I have modified the post to include organ and solo voice specifications.

The deadline definitely will not be soon. Right now I am thinking somewhere around Christmas.

If a composer has any choral pieces lying around that they want to patch up or finish, as well as a new one they have in store, they may submit both.

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I would offer to be a judge, but I'm sure I'd be much too biased against anything not set to text. Kinda like judging a piano composition competition where some entrants submit pieces that only use one finger on each hand - Don't get me wrong, certainly these entries would not be invalid, but I'd have a tendency to dismiss them out of hand because they don't really take advantage of what the instrument is capable of. In the case of choral works, a piece submitted with no text (say other than oos and ahs) gives me no idea of whether or not the composer even understands the subtleties of scoring text.

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Guest Nickthoven

I would offer to be a judge, but I'm sure I'd be much too biased against anything not set to text. Kinda like judging a piano composition competition where some entrants submit pieces that only use one finger on each hand - Don't get me wrong, certainly these entries would not be invalid, but I'd have a tendency to dismiss them out of hand because they don't really take advantage of what the instrument is capable of. In the case of choral works, a piece submitted with no text (say other than oos and ahs) gives me no idea of whether or not the composer even understands the subtleties of scoring text.

Frankly, if one cannot see the value of choral music that doesn't have text, they obviously are not fully qualified to judge. A fair and good judge is one that recognizes all quality, whether or not they appreciate what the composer is doing. If you don't want to participate, then by all means, don't.

Yes Letehn, solo voice whether with keyboard or harp or not is fine. I'll put you up. :w00t:

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Guest Nickthoven

If Noteworthy can produce pdf files, then there you go. Other than that, I guess we'd have to let you slide with just a MIDI file.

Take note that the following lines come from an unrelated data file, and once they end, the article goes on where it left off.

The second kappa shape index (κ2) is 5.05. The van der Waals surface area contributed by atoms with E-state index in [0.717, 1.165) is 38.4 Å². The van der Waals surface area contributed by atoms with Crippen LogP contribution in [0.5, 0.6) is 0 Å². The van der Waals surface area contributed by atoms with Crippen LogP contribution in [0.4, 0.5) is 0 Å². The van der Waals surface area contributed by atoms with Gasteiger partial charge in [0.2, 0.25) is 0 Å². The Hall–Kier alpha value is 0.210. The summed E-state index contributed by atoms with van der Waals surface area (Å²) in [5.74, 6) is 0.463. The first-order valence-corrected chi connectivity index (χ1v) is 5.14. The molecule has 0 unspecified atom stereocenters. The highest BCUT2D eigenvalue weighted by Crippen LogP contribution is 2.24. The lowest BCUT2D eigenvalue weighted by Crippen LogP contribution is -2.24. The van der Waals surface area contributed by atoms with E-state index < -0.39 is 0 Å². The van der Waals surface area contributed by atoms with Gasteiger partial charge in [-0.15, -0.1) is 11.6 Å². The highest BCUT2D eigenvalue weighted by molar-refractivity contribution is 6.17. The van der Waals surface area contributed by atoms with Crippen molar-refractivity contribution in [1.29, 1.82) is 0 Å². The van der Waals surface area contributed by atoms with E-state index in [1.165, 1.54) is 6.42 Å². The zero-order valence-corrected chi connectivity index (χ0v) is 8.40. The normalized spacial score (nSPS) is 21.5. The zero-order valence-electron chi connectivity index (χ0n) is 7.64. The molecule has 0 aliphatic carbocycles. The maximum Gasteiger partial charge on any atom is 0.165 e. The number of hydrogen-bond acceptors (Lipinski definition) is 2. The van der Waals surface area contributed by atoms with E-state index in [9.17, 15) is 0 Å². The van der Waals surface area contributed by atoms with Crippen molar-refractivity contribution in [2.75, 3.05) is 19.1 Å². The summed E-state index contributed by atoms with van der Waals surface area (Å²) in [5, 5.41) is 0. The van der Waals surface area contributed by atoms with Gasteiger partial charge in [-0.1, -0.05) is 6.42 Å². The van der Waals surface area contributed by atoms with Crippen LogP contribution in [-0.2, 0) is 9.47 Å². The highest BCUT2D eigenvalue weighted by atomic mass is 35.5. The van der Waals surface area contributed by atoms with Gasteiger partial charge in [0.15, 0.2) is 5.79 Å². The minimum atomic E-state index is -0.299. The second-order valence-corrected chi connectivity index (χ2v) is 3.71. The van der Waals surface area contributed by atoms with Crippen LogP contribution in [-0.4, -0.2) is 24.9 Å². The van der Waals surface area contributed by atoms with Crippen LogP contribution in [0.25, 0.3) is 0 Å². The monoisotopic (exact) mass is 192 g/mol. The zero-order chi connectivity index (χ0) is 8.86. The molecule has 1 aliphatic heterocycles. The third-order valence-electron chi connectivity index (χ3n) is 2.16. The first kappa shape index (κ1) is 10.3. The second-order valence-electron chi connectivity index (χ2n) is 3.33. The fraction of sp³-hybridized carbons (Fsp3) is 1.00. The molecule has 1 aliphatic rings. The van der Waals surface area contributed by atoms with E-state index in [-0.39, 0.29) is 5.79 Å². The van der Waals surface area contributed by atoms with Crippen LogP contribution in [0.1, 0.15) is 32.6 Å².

Of course you can participate! I'd love to see you as a judge, but if you're inspired to compose, then by all means go ahead!

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wow, a choral competition that does not need to include choir? I'm not sure how a lied is choral... Also no parameters? I think that's lame. It's like an "instrumental competition". Any style, any form, any ensemble, whatever. Way too open-ended for me, but that's just me. You guys have fun.

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Guest Nickthoven

Actually, if you get Primo PDF or another PDF maker and install it (you can just search in Google for it, it's free), it acts as a printer and will 'print' your score right from Noteworthy to a pdf file! I'm assuming NW has the capability for this.

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Guest Invisionary

This ought to be a good one and from the people I see entering it would be hard to be a judge!

I have been really busy writing with all my free time so I don't know if i'll enter, but I may enter toward the deadline or just decide to be a judge on this one. I'll figure that out here in the next few weeks.

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Frankly, if one cannot see the value of choral music that doesn't have text, they obviously are not fully qualified to judge. A fair and good judge is one that recognizes all quality, whether or not they appreciate what the composer is doing. If you don't want to participate, then by all means, don't.

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I think this is a valid concern. And as I have stated, I am willing to concede my deficiencies in this regard. I simply can
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Guest Brandon Homayouni

In reference to those who are now arguing about whether or not the use of a text would be valid, in my opinion, and if I were a judge, I would consider a "vocalise" or the use of "scat" syllables to be from a composer less skillful in vocal writing than one who was able to consider the rhythms, articulations and vowels within a given text to his artistic advantage. To write a piece using the mentioned textural devices (instead of a text) could show skill with voices imitating an instrumental composition, but would ultimately appear less tailored to a chorus.